After rumors of his abduction began to spread, Hong Kong police confirmed that Mr. Xiao had crossed the border but said they didn’t know under what circumstances. Tomorrow Group Holding Ltd. Co., the company Mr. Xiao founded, initially said he was receiving medical treatment abroad.
The billionaire’s disappearance fed fears among Hong Kong businessmen about Beijing’s willingness to violate the “one country, two systems” framework that had allowed the former British colony to largely run its own affairs.
Since then, China’s leadership has grown more aggressive in remaking the Asian financial hub, using a new national security law to smother dissent there and moving to install a former police officer as its next chief executive.
Mr. Xiao, a 1990 graduate of China’s elite Peking University and self-proclaimed devotee of American stock wizard Warren Buffett, built his initial fortune by investing in brokerage firms, banks and insurers just before they took off. He later expanded into real estate and agriculture.
Mr. Xiao’s business empire has been dismantled by Chinese authorities since his disappearance. In 2020, financial regulators in Beijing said they had taken over four insurers, two trust firms, two securities firms and a futures company that together were worth hundreds of billions of dollars. The companies were mostly, if not all, connected to Mr. Xiao’s Tomorrow Group, which said that year that it was cooperating with the government in a restructuring of the conglomerate.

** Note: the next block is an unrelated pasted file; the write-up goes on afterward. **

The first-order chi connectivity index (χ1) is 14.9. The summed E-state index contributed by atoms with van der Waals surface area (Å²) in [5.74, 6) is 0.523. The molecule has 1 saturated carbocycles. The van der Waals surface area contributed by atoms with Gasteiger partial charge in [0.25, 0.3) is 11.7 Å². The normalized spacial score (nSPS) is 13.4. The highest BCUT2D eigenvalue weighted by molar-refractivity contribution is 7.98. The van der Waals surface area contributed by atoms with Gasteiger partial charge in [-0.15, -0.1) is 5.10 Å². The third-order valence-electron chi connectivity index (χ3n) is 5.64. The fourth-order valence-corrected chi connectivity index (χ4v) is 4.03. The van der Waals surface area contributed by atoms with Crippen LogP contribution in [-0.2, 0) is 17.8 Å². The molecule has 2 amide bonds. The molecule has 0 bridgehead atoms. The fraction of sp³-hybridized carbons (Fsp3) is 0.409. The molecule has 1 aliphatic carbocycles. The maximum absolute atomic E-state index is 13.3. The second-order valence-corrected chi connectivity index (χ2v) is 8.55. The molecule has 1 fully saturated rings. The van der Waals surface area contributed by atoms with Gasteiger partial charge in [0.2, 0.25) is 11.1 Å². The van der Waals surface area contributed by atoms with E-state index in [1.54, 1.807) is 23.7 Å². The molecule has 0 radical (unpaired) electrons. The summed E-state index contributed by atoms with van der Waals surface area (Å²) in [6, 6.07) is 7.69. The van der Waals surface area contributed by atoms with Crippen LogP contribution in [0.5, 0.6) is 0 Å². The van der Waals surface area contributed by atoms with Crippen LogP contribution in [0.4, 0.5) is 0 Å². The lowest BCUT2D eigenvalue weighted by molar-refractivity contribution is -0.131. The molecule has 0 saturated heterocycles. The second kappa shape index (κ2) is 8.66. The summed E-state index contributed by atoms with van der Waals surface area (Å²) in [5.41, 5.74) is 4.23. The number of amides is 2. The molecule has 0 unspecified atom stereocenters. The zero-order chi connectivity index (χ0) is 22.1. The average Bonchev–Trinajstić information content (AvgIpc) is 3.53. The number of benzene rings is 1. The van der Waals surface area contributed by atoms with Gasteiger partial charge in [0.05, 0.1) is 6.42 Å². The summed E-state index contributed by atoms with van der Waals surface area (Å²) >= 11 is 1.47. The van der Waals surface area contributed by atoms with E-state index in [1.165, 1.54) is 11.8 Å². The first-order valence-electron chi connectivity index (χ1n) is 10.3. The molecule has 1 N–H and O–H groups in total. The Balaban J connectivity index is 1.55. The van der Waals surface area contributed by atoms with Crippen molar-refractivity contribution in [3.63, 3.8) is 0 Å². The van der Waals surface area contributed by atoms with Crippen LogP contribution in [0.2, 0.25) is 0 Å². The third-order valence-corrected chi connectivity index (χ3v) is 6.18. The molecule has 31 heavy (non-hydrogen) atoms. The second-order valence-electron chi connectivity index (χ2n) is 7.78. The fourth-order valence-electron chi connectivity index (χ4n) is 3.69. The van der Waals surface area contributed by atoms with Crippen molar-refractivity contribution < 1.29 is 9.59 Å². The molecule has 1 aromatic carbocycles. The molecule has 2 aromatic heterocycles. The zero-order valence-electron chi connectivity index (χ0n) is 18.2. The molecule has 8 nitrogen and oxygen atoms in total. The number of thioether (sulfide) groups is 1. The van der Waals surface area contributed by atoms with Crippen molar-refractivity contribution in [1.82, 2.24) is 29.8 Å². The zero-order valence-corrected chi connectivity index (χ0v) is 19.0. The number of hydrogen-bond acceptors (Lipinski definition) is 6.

The 50-year-old Mr. Xiao is among a number of high-profile Chinese businessmen whom Beijing has targeted amid a wide-ranging anticorruption campaign. The Chinese leader’s focus on financiers began following a stock-market crash in 2015 that rattled Beijing.
Guo Guangchang, the chairman of financial conglomerate Fosun International Ltd. and another admirer of Mr. Buffett, shook the business world when he briefly disappeared in late 2015. The company didn’t give details of his absence beyond saying he was assisting authorities with an unspecified investigation.
Xu Xiang, a star Chinese fund manager, was sentenced to 5½ years in prison for stock manipulation in connection with the 2015 crash just a week before Mr. Xiao vanished.
In recent years, the government has broadened the scope of its scrutiny, turning its attention to the country’s powerful internet tycoons and other business titans it sees as emblems of private capital run amok.